Take the 2-minute tour ×
Stack Overflow is a question and answer site for professional and enthusiast programmers. It's 100% free, no registration required.

I am attempting to write a python one liner for a caeasar cipher the takes input from echo and shifts it 3 characters. when I run it I get a syntax error message. I would appreciate it if someone could point out where I am getting the syntax wrong. I am using python 2.6 on cent os 6.

~ $ echo "HELLO" | python -c "import sys; print ' '.join(chr(ord(line)+3ys.stdin])"

File "", line 1

import sys; print ' '.join(chr(ord(line)+3)[for line in sys.stdin])

SyntaxError: invalid syntax

Of course the out put should print: KHOOR.

Thank you.

share|improve this question

2 Answers 2

up vote 1 down vote accepted

The immediate syntax error is because of the square brakets you're putting around for line in sys.stdin. Those are unnecessary and should simply be dropped.

However, you're still going to have an issue with your code, because you're calling ord on a full line, not just a single character. You probably need an additional loop to iterate over the characters of each line. In the following code, that's what I do, with the further addition of stripping the line so that we don't try to shift the newline character to something strange:

import sys; print "\n".join("".join(chr(ord(char)+3) for char in line.strip()) for line in sys.stdin)
share|improve this answer
~ $ echo "HELLO" | python -c "import sys; print " ".join("".join(chr(ord(char)+3) for char in line.strip()) for line in sys.stdin)" Thanks for your help. When I do what you suggest it seems to print a blank line or line of blanks. –  Bob Glidewell Mar 3 '14 at 23:25
Be careful with quotation marks on the command line! I suspect things are getting garbled between your shell and Python. On windows I got it to work by using single quotes in the Python code and double quotes for the shell. On a Unix-like system I think either will work in either place, just don't use the same ones both places (unless you want to escape the inner ones). –  Blckknght Mar 3 '14 at 23:58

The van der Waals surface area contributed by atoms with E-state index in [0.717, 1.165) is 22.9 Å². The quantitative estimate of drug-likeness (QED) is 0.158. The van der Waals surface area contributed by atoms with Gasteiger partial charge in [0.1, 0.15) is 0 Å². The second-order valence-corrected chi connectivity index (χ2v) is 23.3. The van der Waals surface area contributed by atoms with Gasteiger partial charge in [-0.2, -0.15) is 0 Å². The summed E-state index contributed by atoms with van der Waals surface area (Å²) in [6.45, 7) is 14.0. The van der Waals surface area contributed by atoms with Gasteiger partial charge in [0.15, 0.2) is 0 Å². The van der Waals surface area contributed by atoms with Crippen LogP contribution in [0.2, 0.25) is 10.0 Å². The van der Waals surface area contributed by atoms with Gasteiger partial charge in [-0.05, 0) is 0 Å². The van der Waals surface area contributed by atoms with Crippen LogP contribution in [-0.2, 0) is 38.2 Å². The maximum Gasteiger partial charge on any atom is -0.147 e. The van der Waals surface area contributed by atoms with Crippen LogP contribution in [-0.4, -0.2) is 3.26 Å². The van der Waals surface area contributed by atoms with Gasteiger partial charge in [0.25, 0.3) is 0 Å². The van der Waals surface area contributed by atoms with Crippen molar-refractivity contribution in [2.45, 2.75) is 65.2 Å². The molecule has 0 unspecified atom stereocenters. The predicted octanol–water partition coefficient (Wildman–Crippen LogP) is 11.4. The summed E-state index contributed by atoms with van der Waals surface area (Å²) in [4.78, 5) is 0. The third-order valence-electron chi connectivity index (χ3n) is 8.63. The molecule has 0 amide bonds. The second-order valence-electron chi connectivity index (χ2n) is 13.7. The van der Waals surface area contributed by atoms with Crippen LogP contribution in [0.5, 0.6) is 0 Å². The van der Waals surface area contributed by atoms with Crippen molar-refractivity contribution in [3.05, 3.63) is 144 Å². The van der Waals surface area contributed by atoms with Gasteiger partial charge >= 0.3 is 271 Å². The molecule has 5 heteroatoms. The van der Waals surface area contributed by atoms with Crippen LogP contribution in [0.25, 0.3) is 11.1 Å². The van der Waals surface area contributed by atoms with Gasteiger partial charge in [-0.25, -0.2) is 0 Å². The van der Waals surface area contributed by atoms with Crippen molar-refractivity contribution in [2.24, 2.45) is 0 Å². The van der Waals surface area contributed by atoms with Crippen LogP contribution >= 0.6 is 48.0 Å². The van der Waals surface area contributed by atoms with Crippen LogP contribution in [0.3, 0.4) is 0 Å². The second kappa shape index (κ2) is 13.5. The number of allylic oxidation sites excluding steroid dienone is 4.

Use for instance echo "HELLO" | python -c 'import sys; print "\n".join("".join(chr(ord(char)+3) for char in line.strip()) for line in sys.stdin)' –  fredtantini Mar 4 '14 at 0:00
Thank you for your help. I greatly appreciate it. I am new to python and I try to keep it simple put the task is awfully complicated for a one liner. –  Bob Glidewell Mar 7 '14 at 16:10

I think what you want is

import sys; print ' '.join([chr(ord(line)+3) for line in sys.stdin])

Doc for list comprehensions.

share|improve this answer
Thanks for your help. It seems ord only likes it when it gets a character not a string. bob@pbx:~ $ echo "HELLO" | python -c "import sys; print ' '.join([chr(ord(line)+3) for line in sys.stdin])" Traceback (most recent call last): File "<string>", line 1, in <module> TypeError: ord() expected a character, but string of length 6 found –  Bob Glidewell Mar 3 '14 at 23:34

Your Answer


By posting your answer, you agree to the privacy policy and terms of service.

Not the answer you're looking for? Browse other questions tagged or ask your own question.